Over the past year, I’ve built my reputation as the “Shooter Guy” here at PUG. After reviewing Halo 5, Call of Duty: Black Ops 3, and Splatoon, it’s quite obvious that online shooters are my forte. And while some of these games might have made my top 5 list of 2015, some of my best experiences this year sprouted from a platformer, an isometric twin-stick (okay, fine) shooter, and, I don’t think it comes as a surprise that, like many, I was impressed by at least one of this year’s massive RPGs. Here are my top five picks for 2015’s Games of The Year.
5. Helldivers: Super Earth Ultimate Edition
The pitch for Helldivers is almost as intimidating as those for Bloodborne or Dark Souls: Four players are dropped onto hostile planets where almost everything can kill you; whether that’d be the infinite patrolling enemies, the uncooperative elements, friendly fire, or your equipment falling from the sky.
As a co-op game, Helldivers is a brutal test in attentiveness and coordination between you and your allies – nonverbal or otherwise; and because of this, there’s a social conditioning that develops throughout everyone’s time in this galactic war. Players learn how to shoot around each other naturally, learn to follow one another willingly, and learn how to memorize their Stratagems assertively. But what makes Helldivers different is that almost everything in the game that drives players towards a common goal can also kill them. A dropped automated turret can cut you in half if you stand in front of an enemy. A lumbering mech suit from a friend can crush you if you don’t escape its path quickly, and, of course, standing under a Stratagem is a quick way to get flattened and killed.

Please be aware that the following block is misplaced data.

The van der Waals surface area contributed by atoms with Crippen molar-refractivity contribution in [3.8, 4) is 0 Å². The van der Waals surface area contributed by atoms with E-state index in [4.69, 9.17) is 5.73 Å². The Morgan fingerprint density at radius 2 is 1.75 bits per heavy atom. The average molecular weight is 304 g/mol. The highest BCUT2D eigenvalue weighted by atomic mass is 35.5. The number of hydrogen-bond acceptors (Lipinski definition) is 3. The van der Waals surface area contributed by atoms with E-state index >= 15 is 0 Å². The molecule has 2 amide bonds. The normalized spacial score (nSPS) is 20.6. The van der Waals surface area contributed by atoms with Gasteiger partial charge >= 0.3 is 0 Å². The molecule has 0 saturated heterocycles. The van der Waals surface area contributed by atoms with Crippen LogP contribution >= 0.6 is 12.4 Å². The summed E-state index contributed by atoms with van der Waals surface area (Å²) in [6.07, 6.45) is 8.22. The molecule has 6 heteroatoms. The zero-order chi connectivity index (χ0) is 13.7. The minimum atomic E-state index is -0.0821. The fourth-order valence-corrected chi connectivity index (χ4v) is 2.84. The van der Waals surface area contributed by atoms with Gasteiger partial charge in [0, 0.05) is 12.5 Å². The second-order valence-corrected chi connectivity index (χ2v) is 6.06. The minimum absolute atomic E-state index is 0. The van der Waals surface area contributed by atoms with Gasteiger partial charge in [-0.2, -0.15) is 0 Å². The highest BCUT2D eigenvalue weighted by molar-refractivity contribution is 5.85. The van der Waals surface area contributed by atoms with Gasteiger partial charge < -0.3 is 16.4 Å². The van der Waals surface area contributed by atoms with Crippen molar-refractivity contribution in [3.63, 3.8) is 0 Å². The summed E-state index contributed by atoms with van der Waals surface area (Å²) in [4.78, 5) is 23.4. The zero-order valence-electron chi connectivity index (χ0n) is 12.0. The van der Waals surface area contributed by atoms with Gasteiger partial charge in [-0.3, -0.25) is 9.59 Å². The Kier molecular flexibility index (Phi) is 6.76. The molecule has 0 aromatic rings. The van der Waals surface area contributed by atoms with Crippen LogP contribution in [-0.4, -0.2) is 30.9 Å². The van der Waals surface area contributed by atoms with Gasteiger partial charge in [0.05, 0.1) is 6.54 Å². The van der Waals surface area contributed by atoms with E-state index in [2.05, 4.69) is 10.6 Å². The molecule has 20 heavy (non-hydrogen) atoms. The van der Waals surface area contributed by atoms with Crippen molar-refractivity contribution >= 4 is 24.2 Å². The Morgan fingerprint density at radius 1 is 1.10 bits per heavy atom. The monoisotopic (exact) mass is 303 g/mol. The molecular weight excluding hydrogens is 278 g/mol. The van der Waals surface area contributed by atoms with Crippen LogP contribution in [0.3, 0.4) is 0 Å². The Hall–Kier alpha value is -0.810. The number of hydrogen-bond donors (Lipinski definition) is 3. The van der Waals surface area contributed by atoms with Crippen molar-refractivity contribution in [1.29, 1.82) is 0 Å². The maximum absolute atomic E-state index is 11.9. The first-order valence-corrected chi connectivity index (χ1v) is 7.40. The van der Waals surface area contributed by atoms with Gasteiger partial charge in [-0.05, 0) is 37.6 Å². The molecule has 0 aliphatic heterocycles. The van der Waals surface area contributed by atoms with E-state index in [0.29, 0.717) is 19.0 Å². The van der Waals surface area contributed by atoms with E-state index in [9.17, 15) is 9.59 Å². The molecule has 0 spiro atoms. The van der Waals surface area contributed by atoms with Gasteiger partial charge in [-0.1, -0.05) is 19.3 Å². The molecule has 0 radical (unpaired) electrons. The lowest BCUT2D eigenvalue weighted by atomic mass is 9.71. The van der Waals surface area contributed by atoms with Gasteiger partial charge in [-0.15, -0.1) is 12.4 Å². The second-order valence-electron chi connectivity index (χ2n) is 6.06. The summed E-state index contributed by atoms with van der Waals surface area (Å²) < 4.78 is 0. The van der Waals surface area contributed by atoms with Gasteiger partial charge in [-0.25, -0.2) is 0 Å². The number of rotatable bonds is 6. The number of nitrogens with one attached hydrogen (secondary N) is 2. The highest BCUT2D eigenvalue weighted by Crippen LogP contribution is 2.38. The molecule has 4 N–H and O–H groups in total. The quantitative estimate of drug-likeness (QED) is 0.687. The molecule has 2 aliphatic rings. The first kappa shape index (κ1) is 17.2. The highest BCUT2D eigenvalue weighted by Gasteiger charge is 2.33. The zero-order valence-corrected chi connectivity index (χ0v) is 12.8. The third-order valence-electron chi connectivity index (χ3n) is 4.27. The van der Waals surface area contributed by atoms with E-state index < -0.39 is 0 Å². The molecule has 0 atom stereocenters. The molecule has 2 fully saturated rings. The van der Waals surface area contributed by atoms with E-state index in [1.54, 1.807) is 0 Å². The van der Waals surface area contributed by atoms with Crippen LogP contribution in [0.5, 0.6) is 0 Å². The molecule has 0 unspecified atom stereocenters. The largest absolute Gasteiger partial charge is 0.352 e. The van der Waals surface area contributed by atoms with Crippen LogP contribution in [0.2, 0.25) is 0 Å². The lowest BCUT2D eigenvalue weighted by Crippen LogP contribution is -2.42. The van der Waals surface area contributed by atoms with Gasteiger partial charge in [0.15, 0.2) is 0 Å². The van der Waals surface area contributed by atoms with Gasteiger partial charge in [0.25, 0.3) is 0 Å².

Arrowhead Studios is unapologetic in its design of Helldivers making perhaps the most deliberate co-op experience I’ve ever played. It’s success in fully committing to being a very specific multiplayer experience has impressed me in a way that I can’t ignore it from my top five.
What We Said: It’s not often that co-op games emulate the feeling of communicating with your fellow players telepathically. Helldivers just happens to be one of the few. (Read the review)
4. Tower of Guns
This single man project by Joe Mirabello is the only first person shooter that has made it into my top five, and for good reason: I’ve never played a game quite like Tower of Guns before, and it’s likely you haven’t either. One part rogue-like, one part bullet hell shooter, Tower of Guns is a wholly unique FPS that’s quirky, insane, and incredibly empowering.
The game’s limit-pushing tendencies on all fronts is what best defines Tower of Guns. Everything from the near-labyrinthine level design, to the obnoxiously destructive arsenal, there’s never a dull moment in each of your runs. Walking into a massive bullet chamber and almost instantly having to move above and around hundreds of cannon balls, missiles, and other projectiles may sound ludicrous at first. But Tower of Guns incorporates gratifying rewards into its feedback loop that stress the game in ways that you wouldn’t expect. My best runs come from a stacked set of power ups that allowed me to practically fly across areas while others augmented my shotgun’s spread to duplicate itself every few feet, creating literal walls of death.
Tower of Guns often feels like a loose cannon when striving to create over the top encounters, which is worth noting becomes problematic at times. In a game that gives the illusion that you can break its own rules, it doesn’t seem to always be in control of that. Heaps of bullets and enemies that quite literally cover the screen knock the frame rate on its ass, which can be frustrating on some of your better runs. But it’s an endearing problem to have: Tower of Guns is so intense, that even Tower of Guns can’t handle it.